By Jonathan L. Friedmann
Tune used to be critical to the lifestyle of old Israel. It observed actions as different as guide exertions and royal processionals. At key junctures and in center associations, musical tones have been used to convey messages, exhibit feelings, increase communal bonds and identify human-divine touch. This booklet explores the tricky and multifaceted nature of biblical song via a close look at 4 significant episodes and genres: the music of the ocean (Exod. 15), King Saul and David's harp (1 Sam. 16), using track in prophecy, and the publication of Psalms. This research demonstrates how track assisted in shaping and outline the self-identity of historic Israel.
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Additional resources for Music in Biblical Life: The Roles of Song in Ancient Israel
87 It would have been impossible for the Israelites to avoid the inﬂuence of the host culture, especially because, during the many generations of slavery, their own customs and practices would have been severely restricted. In addition to being in Egypt for such a long duration, there were few Israelites, even in the early years, who knew of life outside that foreign civilization. According to the Bible, there were only seventy Israelites in Egypt during Joseph’s lifetime (Exod. 1:5); but by the time of the Red Sea crossing, there were “600,000 men, aside from children” (Exod.
While the biblical account does not specify exactly how the Song was sung, the text’s form and the indication that it was simultaneously spontaneous and communal suggest that it was a call-and-response. The best — albeit indirect — textual evidence to support this view comes in the verses following the Song, which depict Miriam leading the women in song and dance (vv. 19 –21). In addition to the short refrain preserved in the Bible —“Sing to the Lord for He has triumphed gloriously; Horse and driver He has hurled into the sea” (v.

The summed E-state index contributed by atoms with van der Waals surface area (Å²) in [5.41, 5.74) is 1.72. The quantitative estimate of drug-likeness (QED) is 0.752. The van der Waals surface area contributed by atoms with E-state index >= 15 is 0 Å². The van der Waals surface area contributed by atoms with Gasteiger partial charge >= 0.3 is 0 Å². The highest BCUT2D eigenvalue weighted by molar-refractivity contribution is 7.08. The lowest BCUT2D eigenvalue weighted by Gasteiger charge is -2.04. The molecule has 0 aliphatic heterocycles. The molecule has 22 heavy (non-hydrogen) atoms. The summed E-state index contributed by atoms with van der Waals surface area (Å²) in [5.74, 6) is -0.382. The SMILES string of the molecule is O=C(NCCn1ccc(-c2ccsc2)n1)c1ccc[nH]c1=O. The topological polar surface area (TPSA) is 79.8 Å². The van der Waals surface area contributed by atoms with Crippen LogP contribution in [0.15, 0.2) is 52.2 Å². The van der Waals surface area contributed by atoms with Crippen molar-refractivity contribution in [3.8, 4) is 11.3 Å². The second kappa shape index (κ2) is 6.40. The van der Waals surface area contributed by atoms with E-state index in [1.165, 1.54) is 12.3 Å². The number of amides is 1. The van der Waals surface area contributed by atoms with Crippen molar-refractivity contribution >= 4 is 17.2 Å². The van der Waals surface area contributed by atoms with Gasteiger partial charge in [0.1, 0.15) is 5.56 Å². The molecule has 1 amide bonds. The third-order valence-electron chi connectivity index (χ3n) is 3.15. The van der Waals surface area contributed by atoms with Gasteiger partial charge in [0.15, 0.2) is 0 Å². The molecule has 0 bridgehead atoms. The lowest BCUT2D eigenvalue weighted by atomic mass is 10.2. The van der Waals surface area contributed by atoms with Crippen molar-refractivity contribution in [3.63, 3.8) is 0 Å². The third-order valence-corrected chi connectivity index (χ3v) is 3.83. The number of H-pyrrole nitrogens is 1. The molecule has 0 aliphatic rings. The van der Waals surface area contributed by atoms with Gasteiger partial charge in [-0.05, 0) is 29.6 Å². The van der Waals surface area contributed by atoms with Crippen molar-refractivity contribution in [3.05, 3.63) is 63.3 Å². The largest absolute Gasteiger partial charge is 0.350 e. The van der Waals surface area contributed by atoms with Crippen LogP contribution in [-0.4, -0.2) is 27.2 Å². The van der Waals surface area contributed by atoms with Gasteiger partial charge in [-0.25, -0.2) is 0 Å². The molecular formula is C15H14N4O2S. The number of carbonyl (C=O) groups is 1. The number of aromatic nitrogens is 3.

18). Although the Song is the Bible’s ﬁrst occurrence of responsorial singing, it can be assumed that call-and-response was already in common use among the Israelites. Whatever the speciﬁc groupings may have been, the text displays imagery, meter, word choice and other devices indicative of a mature genre. It is also probable that the character of the Israelites’ music was informed by Egyptian practice. The Bible records that the Israelites resided in Egypt for 430 years (Exod. 87 It would have been impossible for the Israelites to avoid the inﬂuence of the host culture, especially because, during the many generations of slavery, their own customs and practices would have been severely restricted.
Music in Biblical Life: The Roles of Song in Ancient Israel by Jonathan L. Friedmann